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Operation AJAX: Teaching History Through Technology

"CIA: Operation AJAX" is a groundbreaking interactive graphic novel that tells the story of Operation AJAX, the 1953-coordinated CIA coup against Iranian Prime Minister Mohammad Mosaddegh.

Operation Ajax Official Trailer Operation Ajax Story Promo
Click the icon to watch the official trailer  Click the icon to watch the story promo

Washington, DC - Many Iranians are familiar with the story of Operation AJAX, the 1953-coordinated CIA coup against Iranian Prime Minister Mohammad Mosaddegh. Unfortunately, not all Americans are aware of how this intricate tale affected history and helped shape the modern-day relationship between Iran and the U.S.

To bridge this information gap in an exciting way, Mike de Seve (author of Operation Ajax) and Daniel Burwen (creator) have developed a groundbreaking interactive graphic novel called “CIA: Operation AJAX” that is available as an app on the iPad. The company, Cognito Comics, has pioneered a multi-dimensional platform that includes former classified documents, newsreels, pictures from the coup, and artistic representations of the coup.

NIAC spoke with Mike and Daniel to learn more about the process and inspiration behind the project:

Stephen Kinzer's book “Overthrow” was one of the main inspirations behind the project. What originally attracted you to this story, and what lead you to want to create this revolutionary comic?

Daniel: When the U.S. invaded Iraq in 2002, I was left asking a lot of questions.  The rationale for war given by mainstream American media didn't feel right, like I wasn't being told the whole story.  Discovering “Overthrow” by Stephen Kinzer was eye-opening for me, as I felt like I had finally discovered some of the missing pieces.  Out of all the stories in “Overthrow,” the story of Operation Ajax resonated with me the most.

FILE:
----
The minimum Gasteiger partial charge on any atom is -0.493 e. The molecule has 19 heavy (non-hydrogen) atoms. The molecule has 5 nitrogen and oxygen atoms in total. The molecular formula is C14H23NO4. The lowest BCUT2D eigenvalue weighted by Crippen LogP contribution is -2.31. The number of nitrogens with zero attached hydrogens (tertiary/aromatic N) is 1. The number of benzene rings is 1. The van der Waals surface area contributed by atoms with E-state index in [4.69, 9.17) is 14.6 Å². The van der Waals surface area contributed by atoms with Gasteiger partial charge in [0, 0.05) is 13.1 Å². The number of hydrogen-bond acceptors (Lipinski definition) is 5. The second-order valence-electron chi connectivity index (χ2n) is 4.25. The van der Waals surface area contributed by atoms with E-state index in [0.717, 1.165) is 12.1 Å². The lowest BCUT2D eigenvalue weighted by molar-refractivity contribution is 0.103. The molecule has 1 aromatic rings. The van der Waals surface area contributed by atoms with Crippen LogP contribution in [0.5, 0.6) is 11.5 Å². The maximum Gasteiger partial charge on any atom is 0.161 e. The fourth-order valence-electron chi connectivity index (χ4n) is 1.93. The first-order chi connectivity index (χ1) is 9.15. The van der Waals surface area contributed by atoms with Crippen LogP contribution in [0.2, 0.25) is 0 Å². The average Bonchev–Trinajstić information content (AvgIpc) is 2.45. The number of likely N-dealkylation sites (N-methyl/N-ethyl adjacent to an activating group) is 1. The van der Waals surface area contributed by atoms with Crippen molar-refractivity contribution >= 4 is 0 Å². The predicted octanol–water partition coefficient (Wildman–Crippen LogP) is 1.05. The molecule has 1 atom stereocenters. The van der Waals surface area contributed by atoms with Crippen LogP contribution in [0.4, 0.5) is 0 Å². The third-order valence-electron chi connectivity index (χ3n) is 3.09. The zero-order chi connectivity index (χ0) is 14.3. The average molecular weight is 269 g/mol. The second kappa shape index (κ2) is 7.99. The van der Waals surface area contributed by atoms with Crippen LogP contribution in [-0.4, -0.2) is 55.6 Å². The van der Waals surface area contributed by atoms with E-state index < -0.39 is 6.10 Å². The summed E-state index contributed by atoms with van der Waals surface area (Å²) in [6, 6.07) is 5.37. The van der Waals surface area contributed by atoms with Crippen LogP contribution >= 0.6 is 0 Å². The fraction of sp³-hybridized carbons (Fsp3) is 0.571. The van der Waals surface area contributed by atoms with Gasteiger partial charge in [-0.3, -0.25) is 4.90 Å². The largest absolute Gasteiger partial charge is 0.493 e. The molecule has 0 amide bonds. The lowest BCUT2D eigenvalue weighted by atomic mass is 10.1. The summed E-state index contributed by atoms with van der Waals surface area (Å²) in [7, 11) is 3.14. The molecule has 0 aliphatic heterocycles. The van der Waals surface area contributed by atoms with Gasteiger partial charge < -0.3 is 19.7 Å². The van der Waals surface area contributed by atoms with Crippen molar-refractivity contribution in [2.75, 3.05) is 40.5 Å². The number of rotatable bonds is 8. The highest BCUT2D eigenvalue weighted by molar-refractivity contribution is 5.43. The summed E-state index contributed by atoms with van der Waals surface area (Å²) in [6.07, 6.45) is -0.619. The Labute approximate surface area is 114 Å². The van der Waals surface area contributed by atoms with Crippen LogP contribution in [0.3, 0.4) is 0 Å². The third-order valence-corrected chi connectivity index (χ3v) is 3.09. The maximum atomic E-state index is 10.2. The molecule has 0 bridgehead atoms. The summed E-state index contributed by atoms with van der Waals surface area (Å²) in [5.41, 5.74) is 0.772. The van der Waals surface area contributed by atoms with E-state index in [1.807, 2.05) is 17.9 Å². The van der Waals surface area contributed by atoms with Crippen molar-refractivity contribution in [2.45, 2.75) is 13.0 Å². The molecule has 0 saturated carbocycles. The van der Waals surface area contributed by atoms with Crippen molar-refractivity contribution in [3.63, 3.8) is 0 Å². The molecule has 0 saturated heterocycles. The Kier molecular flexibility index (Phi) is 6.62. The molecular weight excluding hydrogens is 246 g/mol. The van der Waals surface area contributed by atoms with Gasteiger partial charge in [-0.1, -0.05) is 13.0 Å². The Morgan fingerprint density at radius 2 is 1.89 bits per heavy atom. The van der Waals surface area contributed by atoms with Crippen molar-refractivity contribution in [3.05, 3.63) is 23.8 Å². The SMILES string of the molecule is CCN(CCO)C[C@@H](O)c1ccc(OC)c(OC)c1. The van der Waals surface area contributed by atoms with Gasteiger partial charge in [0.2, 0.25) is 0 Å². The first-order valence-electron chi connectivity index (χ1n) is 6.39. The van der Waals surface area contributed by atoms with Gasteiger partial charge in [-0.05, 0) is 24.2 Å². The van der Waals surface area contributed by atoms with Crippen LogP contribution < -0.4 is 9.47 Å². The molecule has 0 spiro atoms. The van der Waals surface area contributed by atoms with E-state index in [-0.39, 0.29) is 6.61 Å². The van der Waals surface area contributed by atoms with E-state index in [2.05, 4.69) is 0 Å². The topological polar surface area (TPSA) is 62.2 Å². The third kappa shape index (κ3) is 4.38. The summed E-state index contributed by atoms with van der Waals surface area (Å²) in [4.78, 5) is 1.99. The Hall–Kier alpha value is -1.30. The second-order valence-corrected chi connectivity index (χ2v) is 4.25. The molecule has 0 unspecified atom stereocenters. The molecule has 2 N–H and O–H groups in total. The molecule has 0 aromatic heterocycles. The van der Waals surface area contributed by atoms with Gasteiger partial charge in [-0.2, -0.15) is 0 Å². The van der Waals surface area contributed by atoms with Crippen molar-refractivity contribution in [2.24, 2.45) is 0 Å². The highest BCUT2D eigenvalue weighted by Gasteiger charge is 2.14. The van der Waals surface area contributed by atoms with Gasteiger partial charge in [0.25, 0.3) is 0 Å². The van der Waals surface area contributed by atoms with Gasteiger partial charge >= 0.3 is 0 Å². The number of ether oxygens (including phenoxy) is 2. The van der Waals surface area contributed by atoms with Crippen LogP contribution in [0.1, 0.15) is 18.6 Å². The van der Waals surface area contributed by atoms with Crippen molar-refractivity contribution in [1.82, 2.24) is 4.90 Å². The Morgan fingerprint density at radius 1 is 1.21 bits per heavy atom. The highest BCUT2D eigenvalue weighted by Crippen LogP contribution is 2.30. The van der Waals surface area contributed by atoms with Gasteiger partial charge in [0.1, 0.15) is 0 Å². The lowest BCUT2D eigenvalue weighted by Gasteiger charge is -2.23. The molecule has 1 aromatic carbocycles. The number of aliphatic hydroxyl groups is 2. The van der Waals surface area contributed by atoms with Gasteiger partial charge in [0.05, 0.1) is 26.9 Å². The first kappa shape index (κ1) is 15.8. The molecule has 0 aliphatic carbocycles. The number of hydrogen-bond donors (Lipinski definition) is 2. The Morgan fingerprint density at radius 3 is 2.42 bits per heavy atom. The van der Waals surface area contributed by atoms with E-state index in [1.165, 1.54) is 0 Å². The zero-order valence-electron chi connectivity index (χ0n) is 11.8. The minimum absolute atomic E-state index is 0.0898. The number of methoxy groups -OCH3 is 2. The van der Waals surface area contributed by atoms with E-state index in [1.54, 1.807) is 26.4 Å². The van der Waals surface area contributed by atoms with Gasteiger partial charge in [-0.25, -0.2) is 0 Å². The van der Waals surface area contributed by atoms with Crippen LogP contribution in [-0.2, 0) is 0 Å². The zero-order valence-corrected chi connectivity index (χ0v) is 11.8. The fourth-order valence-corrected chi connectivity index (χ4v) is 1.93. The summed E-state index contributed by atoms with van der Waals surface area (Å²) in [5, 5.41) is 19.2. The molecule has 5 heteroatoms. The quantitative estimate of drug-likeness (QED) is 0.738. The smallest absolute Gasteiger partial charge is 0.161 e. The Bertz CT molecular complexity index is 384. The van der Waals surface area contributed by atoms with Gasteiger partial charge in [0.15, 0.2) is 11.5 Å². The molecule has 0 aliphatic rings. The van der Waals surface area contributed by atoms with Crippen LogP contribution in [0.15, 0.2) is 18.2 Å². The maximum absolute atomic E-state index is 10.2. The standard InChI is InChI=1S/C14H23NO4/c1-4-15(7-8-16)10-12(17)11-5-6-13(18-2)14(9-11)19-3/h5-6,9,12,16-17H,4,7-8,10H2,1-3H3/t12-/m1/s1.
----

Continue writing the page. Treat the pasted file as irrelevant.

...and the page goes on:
Mike: Kinzer's book is astounding in both its content and simplicity.  I'm talking about his overview book, “Overthrow,” in which he describes in brief each government overthrow the United States has engineered against other nations in the last hundred years or so.  I think there were about 12 or 14 in all, which as a fact alone is pretty startling. When it came to Operation Ajax, learning of that coup was a real mind-bender for me, because it made me rethink every thing I remember being told about Iran in 1979, when I was a kid, which was basically that they had just irrationally kidnapped Americans and Iranians were dangerous and hated our democracy. I never knew there was such a critical backstory to those student actions – namely that our government had attacked Iran's former democracy so violently and so secretly, and was so critical in securing the Shah's power as dictator – and that now our President Carter was giving refuge to that same Shah again.

Were you at all nervous about embarking on such a politically charged project?

Daniel: Absolutely.  Despite my interest in the subject matter, I knew I would need to enlist an expert to guide the creative handling of such sensitive material.  I was very lucky to have Stephen Kinzer join our team as editor from the outset, and he really helped guide us throughout the project, helping Mike and I vet every decision to find a balance between telling an engaging story while still keeping things historically accurate.

Mike: It makes me much more nervous that almost no Americans know anything of this coup, and don't have the faintest idea how we became such enemies with Iran.  That kind of mass ignorance can only lead to gross misunderstanding and the ability for mass opinion to be manipulated by not so nice forces.  So writing this story helped me feel that maybe I was helping a little to undo that danger.